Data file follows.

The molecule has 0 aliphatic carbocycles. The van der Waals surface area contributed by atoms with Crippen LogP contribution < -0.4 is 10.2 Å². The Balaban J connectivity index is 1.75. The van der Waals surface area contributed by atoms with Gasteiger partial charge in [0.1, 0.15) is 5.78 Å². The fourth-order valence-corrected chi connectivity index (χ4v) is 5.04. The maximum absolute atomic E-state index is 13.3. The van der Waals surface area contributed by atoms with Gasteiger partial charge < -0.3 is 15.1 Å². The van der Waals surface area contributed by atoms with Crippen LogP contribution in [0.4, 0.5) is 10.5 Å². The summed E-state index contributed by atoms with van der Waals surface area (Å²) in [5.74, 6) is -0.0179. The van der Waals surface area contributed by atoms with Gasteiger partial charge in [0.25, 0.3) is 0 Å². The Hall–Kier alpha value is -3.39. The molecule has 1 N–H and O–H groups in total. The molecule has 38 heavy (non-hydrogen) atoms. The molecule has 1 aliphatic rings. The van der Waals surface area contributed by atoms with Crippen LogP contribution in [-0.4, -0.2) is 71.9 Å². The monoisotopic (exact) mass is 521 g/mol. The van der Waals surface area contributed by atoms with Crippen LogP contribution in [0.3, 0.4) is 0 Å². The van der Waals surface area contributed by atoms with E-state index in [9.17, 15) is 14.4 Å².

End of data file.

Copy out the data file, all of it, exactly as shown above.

The molecule has 0 aliphatic carbocycles. The van der Waals surface area contributed by atoms with Crippen LogP contribution < -0.4 is 10.2 Å². The Balaban J connectivity index is 1.75. The van der Waals surface area contributed by atoms with Gasteiger partial charge in [0.1, 0.15) is 5.78 Å². The fourth-order valence-corrected chi connectivity index (χ4v) is 5.04. The maximum absolute atomic E-state index is 13.3. The van der Waals surface area contributed by atoms with Gasteiger partial charge < -0.3 is 15.1 Å². The van der Waals surface area contributed by atoms with Crippen LogP contribution in [0.4, 0.5) is 10.5 Å². The summed E-state index contributed by atoms with van der Waals surface area (Å²) in [5.74, 6) is -0.0179. The van der Waals surface area contributed by atoms with Gasteiger partial charge in [0.25, 0.3) is 0 Å². The Hall–Kier alpha value is -3.39. The molecule has 1 N–H and O–H groups in total. The molecule has 38 heavy (non-hydrogen) atoms. The molecule has 1 aliphatic rings. The van der Waals surface area contributed by atoms with Crippen LogP contribution in [-0.4, -0.2) is 71.9 Å². The monoisotopic (exact) mass is 521 g/mol. The van der Waals surface area contributed by atoms with Crippen LogP contribution in [0.3, 0.4) is 0 Å². The van der Waals surface area contributed by atoms with E-state index in [9.17, 15) is 14.4 Å².